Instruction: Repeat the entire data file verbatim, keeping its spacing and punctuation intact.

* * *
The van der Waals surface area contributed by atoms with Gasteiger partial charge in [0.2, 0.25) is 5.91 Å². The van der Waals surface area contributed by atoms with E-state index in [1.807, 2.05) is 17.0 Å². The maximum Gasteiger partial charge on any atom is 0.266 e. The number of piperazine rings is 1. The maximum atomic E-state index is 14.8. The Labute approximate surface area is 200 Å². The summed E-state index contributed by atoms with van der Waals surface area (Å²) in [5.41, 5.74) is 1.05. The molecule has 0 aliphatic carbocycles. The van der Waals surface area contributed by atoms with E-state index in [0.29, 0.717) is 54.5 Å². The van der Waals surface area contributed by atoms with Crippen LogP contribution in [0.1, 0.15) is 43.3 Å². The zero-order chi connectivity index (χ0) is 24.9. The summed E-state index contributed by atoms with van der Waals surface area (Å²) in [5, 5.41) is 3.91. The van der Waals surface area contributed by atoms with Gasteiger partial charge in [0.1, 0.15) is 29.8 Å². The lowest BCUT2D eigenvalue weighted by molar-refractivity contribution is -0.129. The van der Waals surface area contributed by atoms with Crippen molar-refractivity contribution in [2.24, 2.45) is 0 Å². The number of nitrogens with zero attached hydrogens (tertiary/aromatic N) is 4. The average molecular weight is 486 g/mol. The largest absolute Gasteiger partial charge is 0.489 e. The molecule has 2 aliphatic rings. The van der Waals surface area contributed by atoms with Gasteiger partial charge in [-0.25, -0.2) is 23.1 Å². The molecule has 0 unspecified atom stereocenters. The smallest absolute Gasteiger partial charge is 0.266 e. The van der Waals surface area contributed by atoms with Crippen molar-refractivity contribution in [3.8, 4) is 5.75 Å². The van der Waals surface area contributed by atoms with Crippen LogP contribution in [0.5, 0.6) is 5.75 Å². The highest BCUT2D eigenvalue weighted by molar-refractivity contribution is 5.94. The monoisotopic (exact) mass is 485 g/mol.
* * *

The van der Waals surface area contributed by atoms with Gasteiger partial charge in [0.2, 0.25) is 5.91 Å². The van der Waals surface area contributed by atoms with E-state index in [1.807, 2.05) is 17.0 Å². The maximum Gasteiger partial charge on any atom is 0.266 e. The number of piperazine rings is 1. The maximum atomic E-state index is 14.8. The Labute approximate surface area is 200 Å². The summed E-state index contributed by atoms with van der Waals surface area (Å²) in [5.41, 5.74) is 1.05. The molecule has 0 aliphatic carbocycles. The van der Waals surface area contributed by atoms with E-state index in [0.29, 0.717) is 54.5 Å². The van der Waals surface area contributed by atoms with Crippen LogP contribution in [0.1, 0.15) is 43.3 Å². The zero-order chi connectivity index (χ0) is 24.9. The summed E-state index contributed by atoms with van der Waals surface area (Å²) in [5, 5.41) is 3.91. The van der Waals surface area contributed by atoms with Gasteiger partial charge in [0.1, 0.15) is 29.8 Å². The lowest BCUT2D eigenvalue weighted by molar-refractivity contribution is -0.129. The van der Waals surface area contributed by atoms with Crippen molar-refractivity contribution in [2.24, 2.45) is 0 Å². The number of nitrogens with zero attached hydrogens (tertiary/aromatic N) is 4. The average molecular weight is 486 g/mol. The largest absolute Gasteiger partial charge is 0.489 e. The molecule has 2 aliphatic rings. The van der Waals surface area contributed by atoms with Gasteiger partial charge in [-0.25, -0.2) is 23.1 Å². The molecule has 0 unspecified atom stereocenters. The smallest absolute Gasteiger partial charge is 0.266 e. The van der Waals surface area contributed by atoms with Crippen molar-refractivity contribution in [3.8, 4) is 5.75 Å². The van der Waals surface area contributed by atoms with Crippen LogP contribution in [0.5, 0.6) is 5.75 Å². The highest BCUT2D eigenvalue weighted by molar-refractivity contribution is 5.94. The monoisotopic (exact) mass is 485 g/mol.